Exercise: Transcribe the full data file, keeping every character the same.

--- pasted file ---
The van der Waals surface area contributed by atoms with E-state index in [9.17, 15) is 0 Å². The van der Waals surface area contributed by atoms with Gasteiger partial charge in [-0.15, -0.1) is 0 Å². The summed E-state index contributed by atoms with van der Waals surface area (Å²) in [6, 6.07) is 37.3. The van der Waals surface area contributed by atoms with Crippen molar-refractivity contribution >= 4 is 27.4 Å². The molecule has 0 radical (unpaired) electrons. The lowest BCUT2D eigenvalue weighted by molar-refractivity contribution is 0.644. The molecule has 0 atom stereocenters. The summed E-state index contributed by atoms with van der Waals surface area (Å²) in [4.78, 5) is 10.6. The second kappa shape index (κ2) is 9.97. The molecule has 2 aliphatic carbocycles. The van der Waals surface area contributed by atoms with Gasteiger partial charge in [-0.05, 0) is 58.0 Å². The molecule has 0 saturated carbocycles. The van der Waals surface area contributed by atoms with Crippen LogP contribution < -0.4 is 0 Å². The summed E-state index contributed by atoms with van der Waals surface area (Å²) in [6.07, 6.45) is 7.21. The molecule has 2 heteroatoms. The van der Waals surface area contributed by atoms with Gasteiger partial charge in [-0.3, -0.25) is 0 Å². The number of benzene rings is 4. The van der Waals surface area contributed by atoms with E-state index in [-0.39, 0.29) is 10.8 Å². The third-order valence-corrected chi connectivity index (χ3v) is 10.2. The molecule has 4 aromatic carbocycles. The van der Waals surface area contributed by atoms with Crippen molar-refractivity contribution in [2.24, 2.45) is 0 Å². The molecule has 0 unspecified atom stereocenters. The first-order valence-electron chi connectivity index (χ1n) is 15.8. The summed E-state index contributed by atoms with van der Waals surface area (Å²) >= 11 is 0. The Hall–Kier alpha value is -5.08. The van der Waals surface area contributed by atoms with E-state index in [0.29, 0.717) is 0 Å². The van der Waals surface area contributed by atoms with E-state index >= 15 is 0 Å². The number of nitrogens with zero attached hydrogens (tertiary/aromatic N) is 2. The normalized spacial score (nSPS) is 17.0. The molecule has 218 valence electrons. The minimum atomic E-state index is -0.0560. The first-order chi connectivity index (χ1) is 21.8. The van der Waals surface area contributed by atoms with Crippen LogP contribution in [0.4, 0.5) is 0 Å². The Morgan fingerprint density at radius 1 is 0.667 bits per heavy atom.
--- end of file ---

The van der Waals surface area contributed by atoms with E-state index in [9.17, 15) is 0 Å². The van der Waals surface area contributed by atoms with Gasteiger partial charge in [-0.15, -0.1) is 0 Å². The summed E-state index contributed by atoms with van der Waals surface area (Å²) in [6, 6.07) is 37.3. The van der Waals surface area contributed by atoms with Crippen molar-refractivity contribution >= 4 is 27.4 Å². The molecule has 0 radical (unpaired) electrons. The lowest BCUT2D eigenvalue weighted by molar-refractivity contribution is 0.644. The molecule has 0 atom stereocenters. The summed E-state index contributed by atoms with van der Waals surface area (Å²) in [4.78, 5) is 10.6. The second kappa shape index (κ2) is 9.97. The molecule has 2 aliphatic carbocycles. The van der Waals surface area contributed by atoms with Gasteiger partial charge in [-0.05, 0) is 58.0 Å². The molecule has 0 saturated carbocycles. The van der Waals surface area contributed by atoms with Crippen LogP contribution < -0.4 is 0 Å². The summed E-state index contributed by atoms with van der Waals surface area (Å²) in [6.07, 6.45) is 7.21. The molecule has 2 heteroatoms. The van der Waals surface area contributed by atoms with Gasteiger partial charge in [-0.3, -0.25) is 0 Å². The number of benzene rings is 4. The van der Waals surface area contributed by atoms with E-state index in [-0.39, 0.29) is 10.8 Å². The third-order valence-corrected chi connectivity index (χ3v) is 10.2. The molecule has 4 aromatic carbocycles. The van der Waals surface area contributed by atoms with Crippen molar-refractivity contribution in [2.24, 2.45) is 0 Å². The molecule has 0 unspecified atom stereocenters. The first-order valence-electron chi connectivity index (χ1n) is 15.8. The summed E-state index contributed by atoms with van der Waals surface area (Å²) >= 11 is 0. The Hall–Kier alpha value is -5.08. The van der Waals surface area contributed by atoms with E-state index in [0.29, 0.717) is 0 Å². The van der Waals surface area contributed by atoms with E-state index >= 15 is 0 Å². The number of nitrogens with zero attached hydrogens (tertiary/aromatic N) is 2. The normalized spacial score (nSPS) is 17.0. The molecule has 218 valence electrons. The minimum atomic E-state index is -0.0560. The first-order chi connectivity index (χ1) is 21.8. The van der Waals surface area contributed by atoms with Crippen LogP contribution in [0.4, 0.5) is 0 Å². The Morgan fingerprint density at radius 1 is 0.667 bits per heavy atom.